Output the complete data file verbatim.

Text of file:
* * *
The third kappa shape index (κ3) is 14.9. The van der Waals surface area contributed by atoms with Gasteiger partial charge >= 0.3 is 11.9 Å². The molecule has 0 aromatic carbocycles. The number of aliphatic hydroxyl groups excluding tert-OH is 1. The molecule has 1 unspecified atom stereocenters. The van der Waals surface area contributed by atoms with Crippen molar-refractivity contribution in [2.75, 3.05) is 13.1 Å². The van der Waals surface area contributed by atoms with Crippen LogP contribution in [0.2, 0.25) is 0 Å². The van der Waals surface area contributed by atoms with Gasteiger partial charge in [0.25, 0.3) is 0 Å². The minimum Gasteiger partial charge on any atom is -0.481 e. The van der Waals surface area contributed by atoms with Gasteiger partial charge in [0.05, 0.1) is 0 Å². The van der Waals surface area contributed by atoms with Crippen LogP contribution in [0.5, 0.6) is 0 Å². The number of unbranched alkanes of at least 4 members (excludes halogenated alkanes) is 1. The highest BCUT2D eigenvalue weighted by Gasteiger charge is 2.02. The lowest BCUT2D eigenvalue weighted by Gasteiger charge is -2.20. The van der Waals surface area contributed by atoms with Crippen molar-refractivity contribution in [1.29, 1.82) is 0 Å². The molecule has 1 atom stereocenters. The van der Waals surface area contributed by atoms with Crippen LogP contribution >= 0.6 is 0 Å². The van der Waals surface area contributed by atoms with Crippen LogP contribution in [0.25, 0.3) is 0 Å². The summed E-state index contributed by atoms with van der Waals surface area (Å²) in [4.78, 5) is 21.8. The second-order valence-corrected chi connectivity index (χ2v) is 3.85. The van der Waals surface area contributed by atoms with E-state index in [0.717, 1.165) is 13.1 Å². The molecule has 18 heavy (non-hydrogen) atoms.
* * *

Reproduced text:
The third kappa shape index (κ3) is 14.9. The van der Waals surface area contributed by atoms with Gasteiger partial charge >= 0.3 is 11.9 Å². The molecule has 0 aromatic carbocycles. The number of aliphatic hydroxyl groups excluding tert-OH is 1. The molecule has 1 unspecified atom stereocenters. The van der Waals surface area contributed by atoms with Crippen molar-refractivity contribution in [2.75, 3.05) is 13.1 Å². The van der Waals surface area contributed by atoms with Crippen LogP contribution in [0.2, 0.25) is 0 Å². The van der Waals surface area contributed by atoms with Gasteiger partial charge in [0.25, 0.3) is 0 Å². The minimum Gasteiger partial charge on any atom is -0.481 e. The van der Waals surface area contributed by atoms with Gasteiger partial charge in [0.05, 0.1) is 0 Å². The van der Waals surface area contributed by atoms with Crippen LogP contribution in [0.5, 0.6) is 0 Å². The number of unbranched alkanes of at least 4 members (excludes halogenated alkanes) is 1. The highest BCUT2D eigenvalue weighted by Gasteiger charge is 2.02. The lowest BCUT2D eigenvalue weighted by Gasteiger charge is -2.20. The van der Waals surface area contributed by atoms with Crippen molar-refractivity contribution in [1.29, 1.82) is 0 Å². The molecule has 1 atom stereocenters. The van der Waals surface area contributed by atoms with Crippen LogP contribution >= 0.6 is 0 Å². The van der Waals surface area contributed by atoms with Crippen LogP contribution in [0.25, 0.3) is 0 Å². The summed E-state index contributed by atoms with van der Waals surface area (Å²) in [4.78, 5) is 21.8. The second-order valence-corrected chi connectivity index (χ2v) is 3.85. The van der Waals surface area contributed by atoms with E-state index in [0.717, 1.165) is 13.1 Å². The molecule has 18 heavy (non-hydrogen) atoms.